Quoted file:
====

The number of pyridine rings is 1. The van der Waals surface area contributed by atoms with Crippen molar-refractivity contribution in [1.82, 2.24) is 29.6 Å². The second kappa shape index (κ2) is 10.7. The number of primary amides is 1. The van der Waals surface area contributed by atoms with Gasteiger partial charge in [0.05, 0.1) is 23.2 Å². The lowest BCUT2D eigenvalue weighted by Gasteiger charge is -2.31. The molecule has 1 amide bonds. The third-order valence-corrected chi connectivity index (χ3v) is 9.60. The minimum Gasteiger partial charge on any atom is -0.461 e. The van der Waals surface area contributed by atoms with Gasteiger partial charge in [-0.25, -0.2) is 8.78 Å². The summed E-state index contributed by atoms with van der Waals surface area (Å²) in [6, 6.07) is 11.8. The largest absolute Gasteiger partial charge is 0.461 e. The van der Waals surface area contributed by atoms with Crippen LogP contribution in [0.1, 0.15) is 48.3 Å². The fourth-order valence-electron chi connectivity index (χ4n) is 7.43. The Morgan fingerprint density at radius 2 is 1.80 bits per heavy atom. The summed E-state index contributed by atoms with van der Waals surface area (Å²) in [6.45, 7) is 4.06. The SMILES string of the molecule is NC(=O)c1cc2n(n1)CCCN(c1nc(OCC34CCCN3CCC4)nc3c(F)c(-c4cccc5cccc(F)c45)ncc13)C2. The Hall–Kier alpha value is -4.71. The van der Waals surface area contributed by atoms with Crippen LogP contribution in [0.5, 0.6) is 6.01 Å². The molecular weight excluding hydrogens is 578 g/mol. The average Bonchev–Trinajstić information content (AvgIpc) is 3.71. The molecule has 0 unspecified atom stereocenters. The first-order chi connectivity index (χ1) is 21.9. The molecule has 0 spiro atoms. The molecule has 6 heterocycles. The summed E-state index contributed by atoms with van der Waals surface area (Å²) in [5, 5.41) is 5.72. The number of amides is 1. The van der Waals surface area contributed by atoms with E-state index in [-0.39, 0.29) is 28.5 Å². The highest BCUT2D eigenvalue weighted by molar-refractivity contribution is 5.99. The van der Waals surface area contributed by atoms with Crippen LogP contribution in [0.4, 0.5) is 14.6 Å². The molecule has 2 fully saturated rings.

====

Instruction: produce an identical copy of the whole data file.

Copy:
The number of pyridine rings is 1. The van der Waals surface area contributed by atoms with Crippen molar-refractivity contribution in [1.82, 2.24) is 29.6 Å². The second kappa shape index (κ2) is 10.7. The number of primary amides is 1. The van der Waals surface area contributed by atoms with Gasteiger partial charge in [0.05, 0.1) is 23.2 Å². The lowest BCUT2D eigenvalue weighted by Gasteiger charge is -2.31. The molecule has 1 amide bonds. The third-order valence-corrected chi connectivity index (χ3v) is 9.60. The minimum Gasteiger partial charge on any atom is -0.461 e. The van der Waals surface area contributed by atoms with Gasteiger partial charge in [-0.25, -0.2) is 8.78 Å². The summed E-state index contributed by atoms with van der Waals surface area (Å²) in [6, 6.07) is 11.8. The largest absolute Gasteiger partial charge is 0.461 e. The van der Waals surface area contributed by atoms with Crippen LogP contribution in [0.1, 0.15) is 48.3 Å². The fourth-order valence-electron chi connectivity index (χ4n) is 7.43. The Morgan fingerprint density at radius 2 is 1.80 bits per heavy atom. The summed E-state index contributed by atoms with van der Waals surface area (Å²) in [6.45, 7) is 4.06. The SMILES string of the molecule is NC(=O)c1cc2n(n1)CCCN(c1nc(OCC34CCCN3CCC4)nc3c(F)c(-c4cccc5cccc(F)c45)ncc13)C2. The Hall–Kier alpha value is -4.71. The van der Waals surface area contributed by atoms with Crippen LogP contribution in [0.5, 0.6) is 6.01 Å². The molecular weight excluding hydrogens is 578 g/mol. The average Bonchev–Trinajstić information content (AvgIpc) is 3.71. The molecule has 0 unspecified atom stereocenters. The first-order chi connectivity index (χ1) is 21.9. The molecule has 0 spiro atoms. The molecule has 6 heterocycles. The summed E-state index contributed by atoms with van der Waals surface area (Å²) in [5, 5.41) is 5.72. The number of amides is 1. The van der Waals surface area contributed by atoms with E-state index in [-0.39, 0.29) is 28.5 Å². The highest BCUT2D eigenvalue weighted by molar-refractivity contribution is 5.99. The van der Waals surface area contributed by atoms with Crippen LogP contribution in [0.4, 0.5) is 14.6 Å². The molecule has 2 fully saturated rings.